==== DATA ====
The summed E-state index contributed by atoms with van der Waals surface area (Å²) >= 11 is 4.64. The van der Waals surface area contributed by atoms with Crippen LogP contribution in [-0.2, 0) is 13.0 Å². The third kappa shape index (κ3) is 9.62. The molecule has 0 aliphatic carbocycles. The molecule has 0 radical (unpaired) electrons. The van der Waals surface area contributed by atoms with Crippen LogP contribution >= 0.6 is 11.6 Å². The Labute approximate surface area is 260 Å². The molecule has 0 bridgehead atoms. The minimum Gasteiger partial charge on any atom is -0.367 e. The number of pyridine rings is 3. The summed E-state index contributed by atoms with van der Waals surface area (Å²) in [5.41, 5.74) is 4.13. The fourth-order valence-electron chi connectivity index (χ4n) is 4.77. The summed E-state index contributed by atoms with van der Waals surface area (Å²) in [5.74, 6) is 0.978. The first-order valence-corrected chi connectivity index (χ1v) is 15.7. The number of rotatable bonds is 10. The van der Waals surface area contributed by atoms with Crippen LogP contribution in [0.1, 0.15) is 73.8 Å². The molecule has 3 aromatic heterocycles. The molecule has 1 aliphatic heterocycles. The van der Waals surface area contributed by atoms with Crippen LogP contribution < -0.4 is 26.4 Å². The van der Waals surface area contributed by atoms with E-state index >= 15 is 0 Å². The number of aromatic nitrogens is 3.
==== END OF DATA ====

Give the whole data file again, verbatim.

The summed E-state index contributed by atoms with van der Waals surface area (Å²) >= 11 is 4.64. The van der Waals surface area contributed by atoms with Crippen LogP contribution in [-0.2, 0) is 13.0 Å². The third kappa shape index (κ3) is 9.62. The molecule has 0 aliphatic carbocycles. The molecule has 0 radical (unpaired) electrons. The van der Waals surface area contributed by atoms with Crippen LogP contribution >= 0.6 is 11.6 Å². The Labute approximate surface area is 260 Å². The molecule has 0 bridgehead atoms. The minimum Gasteiger partial charge on any atom is -0.367 e. The number of pyridine rings is 3. The summed E-state index contributed by atoms with van der Waals surface area (Å²) in [5.41, 5.74) is 4.13. The fourth-order valence-electron chi connectivity index (χ4n) is 4.77. The summed E-state index contributed by atoms with van der Waals surface area (Å²) in [5.74, 6) is 0.978. The first-order valence-corrected chi connectivity index (χ1v) is 15.7. The number of rotatable bonds is 10. The van der Waals surface area contributed by atoms with Crippen LogP contribution in [0.1, 0.15) is 73.8 Å². The molecule has 3 aromatic heterocycles. The molecule has 1 aliphatic heterocycles. The van der Waals surface area contributed by atoms with Crippen LogP contribution < -0.4 is 26.4 Å². The van der Waals surface area contributed by atoms with E-state index >= 15 is 0 Å². The number of aromatic nitrogens is 3.